Her teen-aged companion (I don’t remember her name, either) could not speak and was in a wheelchair. She could not control her arms or legs, all of which jerked in spasms. But she smiled and seemed to revel in her time with her “grandmother.”

This foster grandmother was open about the fact that she got paid to be there; it was one of her only sources of income and she needed the money. But she made it equally clear that she adored her young friend and loved spending time with her. I got the feeling that even if there weren’t any monetary compensation, she would be at Lubbock State School every week anyway.

We all have gifts to share

This lady discovered what I found out years later when I would spend time with my Uncle Melrose – that people with disabilities have much to offer. We just have to take the time to be with them and open ourselves up to receiving the gifts they have.

Wolf Wolfensberger, the psychologist and academic who devoted his life to advocating for and researching people with disabilities, said these individuals have a number of strengths to share:

  • A natural spontaneity
  • Generosity and warmth
  • Honesty and a trusting nature
  • The ability to engender gentleness, patience and tolerance from others

I certainly found all these traits in Uncle Melrose. I’m betting that my foster grandmother of so long ago found the same things in her young friend.

[Note: See previous post on the Foster Grandparent Program.]

The Kennedy legacy

When most people think about the Kennedy dynasty, they think of politics and power and wealth. How could you think otherwise when three of the Kennedy brothers became U.S. senators and one became president?  One might also think of tragedy and heartbreak – with the assassinations of John and Robert and the deaths of Joe Jr. on the World War II battlefield and Kathleen in a plane crash.

Of course, when I think of the Kennedy legacy, I think of all these things. But I also reflect on all the family has done to advance the standing of people with intellectual disabilities. As is so often the case among people who take up causes, the Kennedys had personal experience with disabilities. John’s oldest sister Rosemary had a disability of some kind – the family always said it was an intellectual limitation. There is some debate about that diagnosis; nevertheless, Rosemary was the impetus for the family’s activism in the field of disabilities.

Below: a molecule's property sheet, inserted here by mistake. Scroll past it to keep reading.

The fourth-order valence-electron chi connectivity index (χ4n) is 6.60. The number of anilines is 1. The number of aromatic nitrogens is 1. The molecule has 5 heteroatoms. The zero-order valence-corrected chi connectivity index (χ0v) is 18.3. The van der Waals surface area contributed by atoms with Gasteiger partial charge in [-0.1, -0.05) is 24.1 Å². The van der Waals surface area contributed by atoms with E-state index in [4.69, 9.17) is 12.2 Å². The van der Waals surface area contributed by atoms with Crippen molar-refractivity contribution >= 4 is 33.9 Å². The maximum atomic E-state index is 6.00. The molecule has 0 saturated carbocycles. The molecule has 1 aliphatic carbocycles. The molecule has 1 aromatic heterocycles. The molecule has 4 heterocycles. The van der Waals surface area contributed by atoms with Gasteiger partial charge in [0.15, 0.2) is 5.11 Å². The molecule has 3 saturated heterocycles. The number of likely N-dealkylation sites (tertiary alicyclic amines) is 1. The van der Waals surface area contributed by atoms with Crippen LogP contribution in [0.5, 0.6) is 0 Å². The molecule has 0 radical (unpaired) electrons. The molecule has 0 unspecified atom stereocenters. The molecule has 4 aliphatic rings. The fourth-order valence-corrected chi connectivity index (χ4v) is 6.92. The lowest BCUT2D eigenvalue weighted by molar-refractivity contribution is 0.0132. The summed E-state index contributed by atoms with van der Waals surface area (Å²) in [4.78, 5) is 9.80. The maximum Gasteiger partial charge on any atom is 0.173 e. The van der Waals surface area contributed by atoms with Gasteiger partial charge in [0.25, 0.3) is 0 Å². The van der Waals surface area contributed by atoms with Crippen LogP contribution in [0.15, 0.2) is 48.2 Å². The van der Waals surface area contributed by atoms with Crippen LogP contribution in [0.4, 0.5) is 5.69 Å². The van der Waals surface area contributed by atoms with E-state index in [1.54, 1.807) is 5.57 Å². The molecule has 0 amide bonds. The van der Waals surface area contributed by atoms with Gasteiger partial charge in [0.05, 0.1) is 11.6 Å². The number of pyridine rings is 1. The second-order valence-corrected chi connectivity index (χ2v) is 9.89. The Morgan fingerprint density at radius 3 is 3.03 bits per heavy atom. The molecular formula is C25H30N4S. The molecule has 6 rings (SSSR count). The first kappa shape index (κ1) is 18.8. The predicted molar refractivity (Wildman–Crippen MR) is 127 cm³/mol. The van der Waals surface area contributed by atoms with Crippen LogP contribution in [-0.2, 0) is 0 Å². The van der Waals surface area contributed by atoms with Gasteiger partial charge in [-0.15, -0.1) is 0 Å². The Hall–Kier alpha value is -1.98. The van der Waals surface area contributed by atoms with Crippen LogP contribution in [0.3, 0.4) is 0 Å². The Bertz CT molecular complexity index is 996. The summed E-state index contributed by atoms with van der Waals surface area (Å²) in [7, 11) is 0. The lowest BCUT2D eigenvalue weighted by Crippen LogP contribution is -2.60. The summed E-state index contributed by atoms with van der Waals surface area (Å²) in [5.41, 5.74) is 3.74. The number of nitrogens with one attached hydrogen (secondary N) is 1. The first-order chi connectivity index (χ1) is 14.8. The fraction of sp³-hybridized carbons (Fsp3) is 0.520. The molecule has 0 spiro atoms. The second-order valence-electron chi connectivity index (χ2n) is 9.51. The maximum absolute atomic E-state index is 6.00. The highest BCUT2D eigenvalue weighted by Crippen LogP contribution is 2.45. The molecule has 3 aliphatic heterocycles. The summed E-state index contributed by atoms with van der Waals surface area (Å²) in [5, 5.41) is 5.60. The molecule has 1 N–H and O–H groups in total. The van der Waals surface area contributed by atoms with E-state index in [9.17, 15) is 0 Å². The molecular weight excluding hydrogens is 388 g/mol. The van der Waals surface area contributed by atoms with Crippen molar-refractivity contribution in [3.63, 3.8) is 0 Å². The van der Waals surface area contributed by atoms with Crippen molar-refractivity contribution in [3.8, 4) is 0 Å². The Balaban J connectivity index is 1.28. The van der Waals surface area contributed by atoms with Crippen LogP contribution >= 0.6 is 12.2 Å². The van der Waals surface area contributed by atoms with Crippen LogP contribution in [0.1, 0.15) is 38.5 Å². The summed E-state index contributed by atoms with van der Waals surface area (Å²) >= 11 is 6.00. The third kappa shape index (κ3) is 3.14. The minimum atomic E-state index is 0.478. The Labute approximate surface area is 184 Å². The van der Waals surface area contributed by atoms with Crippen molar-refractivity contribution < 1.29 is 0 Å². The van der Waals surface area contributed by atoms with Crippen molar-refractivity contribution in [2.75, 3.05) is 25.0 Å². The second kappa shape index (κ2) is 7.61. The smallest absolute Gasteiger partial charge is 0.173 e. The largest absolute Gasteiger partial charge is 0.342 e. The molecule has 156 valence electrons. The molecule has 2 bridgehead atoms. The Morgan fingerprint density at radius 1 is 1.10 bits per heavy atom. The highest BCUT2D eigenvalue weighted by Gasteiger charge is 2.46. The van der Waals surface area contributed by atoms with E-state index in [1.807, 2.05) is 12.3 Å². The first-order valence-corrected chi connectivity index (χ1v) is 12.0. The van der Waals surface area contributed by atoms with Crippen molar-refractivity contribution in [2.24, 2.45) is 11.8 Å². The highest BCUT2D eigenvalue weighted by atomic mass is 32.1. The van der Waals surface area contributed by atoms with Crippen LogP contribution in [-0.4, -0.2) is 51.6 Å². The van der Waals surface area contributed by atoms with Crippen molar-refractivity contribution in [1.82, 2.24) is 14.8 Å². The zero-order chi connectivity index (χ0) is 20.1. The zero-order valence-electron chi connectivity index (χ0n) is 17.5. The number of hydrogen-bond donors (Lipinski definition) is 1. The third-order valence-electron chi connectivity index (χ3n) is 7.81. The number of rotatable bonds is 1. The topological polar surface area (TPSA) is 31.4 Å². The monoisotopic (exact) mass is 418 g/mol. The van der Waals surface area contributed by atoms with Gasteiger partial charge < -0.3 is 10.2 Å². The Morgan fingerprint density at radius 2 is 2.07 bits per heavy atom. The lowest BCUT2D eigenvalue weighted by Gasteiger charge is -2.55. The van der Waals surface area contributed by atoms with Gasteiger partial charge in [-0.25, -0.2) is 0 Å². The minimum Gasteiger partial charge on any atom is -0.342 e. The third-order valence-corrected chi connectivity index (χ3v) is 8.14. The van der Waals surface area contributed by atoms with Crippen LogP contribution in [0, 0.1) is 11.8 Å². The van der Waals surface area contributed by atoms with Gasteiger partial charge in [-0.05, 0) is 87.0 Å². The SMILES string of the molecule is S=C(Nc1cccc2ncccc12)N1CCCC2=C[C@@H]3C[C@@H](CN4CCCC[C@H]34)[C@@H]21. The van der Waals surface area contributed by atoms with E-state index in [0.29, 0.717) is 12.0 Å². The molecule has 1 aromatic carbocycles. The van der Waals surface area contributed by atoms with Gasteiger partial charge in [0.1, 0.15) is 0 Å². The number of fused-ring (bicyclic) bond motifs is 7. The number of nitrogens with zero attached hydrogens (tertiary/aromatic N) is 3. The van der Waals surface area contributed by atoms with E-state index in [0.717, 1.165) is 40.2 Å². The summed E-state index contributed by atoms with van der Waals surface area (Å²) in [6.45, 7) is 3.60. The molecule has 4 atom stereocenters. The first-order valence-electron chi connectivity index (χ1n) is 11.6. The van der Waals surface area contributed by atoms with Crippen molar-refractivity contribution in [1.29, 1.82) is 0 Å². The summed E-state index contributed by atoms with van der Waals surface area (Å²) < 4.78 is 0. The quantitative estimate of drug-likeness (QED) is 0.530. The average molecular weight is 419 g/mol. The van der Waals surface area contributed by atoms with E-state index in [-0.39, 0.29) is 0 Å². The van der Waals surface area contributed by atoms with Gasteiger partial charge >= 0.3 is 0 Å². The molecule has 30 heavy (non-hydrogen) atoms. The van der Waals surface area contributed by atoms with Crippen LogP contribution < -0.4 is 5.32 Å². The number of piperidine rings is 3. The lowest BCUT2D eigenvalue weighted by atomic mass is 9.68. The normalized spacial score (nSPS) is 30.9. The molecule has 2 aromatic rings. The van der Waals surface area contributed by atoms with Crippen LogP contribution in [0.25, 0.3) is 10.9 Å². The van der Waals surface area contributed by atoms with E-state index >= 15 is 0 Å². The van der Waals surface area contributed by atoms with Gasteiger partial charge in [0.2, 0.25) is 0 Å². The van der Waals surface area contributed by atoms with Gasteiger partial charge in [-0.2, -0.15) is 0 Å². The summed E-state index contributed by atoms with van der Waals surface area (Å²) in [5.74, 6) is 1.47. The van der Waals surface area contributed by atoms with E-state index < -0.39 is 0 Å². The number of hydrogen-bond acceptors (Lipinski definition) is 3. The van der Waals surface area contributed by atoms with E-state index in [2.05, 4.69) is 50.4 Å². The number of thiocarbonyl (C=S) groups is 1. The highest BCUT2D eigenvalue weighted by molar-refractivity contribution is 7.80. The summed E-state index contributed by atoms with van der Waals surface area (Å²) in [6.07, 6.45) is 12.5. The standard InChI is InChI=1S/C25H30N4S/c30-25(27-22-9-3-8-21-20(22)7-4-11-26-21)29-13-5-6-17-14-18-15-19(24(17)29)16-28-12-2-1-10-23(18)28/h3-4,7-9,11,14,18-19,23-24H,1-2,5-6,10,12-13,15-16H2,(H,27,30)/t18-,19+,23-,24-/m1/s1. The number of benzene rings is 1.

The Kennedys as activists

Rosemary’s younger sister Eunice prevailed upon John, when he became president, to establish the first President’s Committee on Mental Retardation. During his administration, he was the first president in history to welcome a person with an intellectual disability into the White House.

Later, Eunice and her husband Sargent Shriver founded the Special Olympics, providing athletic competitions worldwide for people with intellectual disabilities. Today, millions of athletes participate in sporting events in 170 countries.

The Shrivers’ son Anthony Kennedy Shriver built on their legacy by founding and building Best Buddies, an organization dedicated to creating one-to-one relationships and employment opportunities for people with intellectual disabilities. It is a volunteer organization, pairing college and high school students and adults with peers.

Best Buddies recognizes that people with intellectual disabilities are often excluded from society. By creating meaningful friendships, Best Buddies seeks to change public perceptions and to help people with intellectual disabilities live richer, more meaningful lives.

My dad was a Best Buddy

As I’ve mentioned in previous posts, decades ago, long before the founding of Best Buddies, my dad filled a similar role for his younger brother. He tried to include his disabled brother in neighborhood baseball games and he protected him from tormenters. Later in life, I became my uncle’s Best Buddy, taking him out for hamburgers and for rides in the park.

As I’ve learned in writing about my uncle, people with intellectual disabilities want the same things as everyone else – love, belonging, and a sense of purpose. I’m grateful there are organizations like the ones the Kennedys founded to help people with special needs find a place in this world.

The sibling syndrome – revisited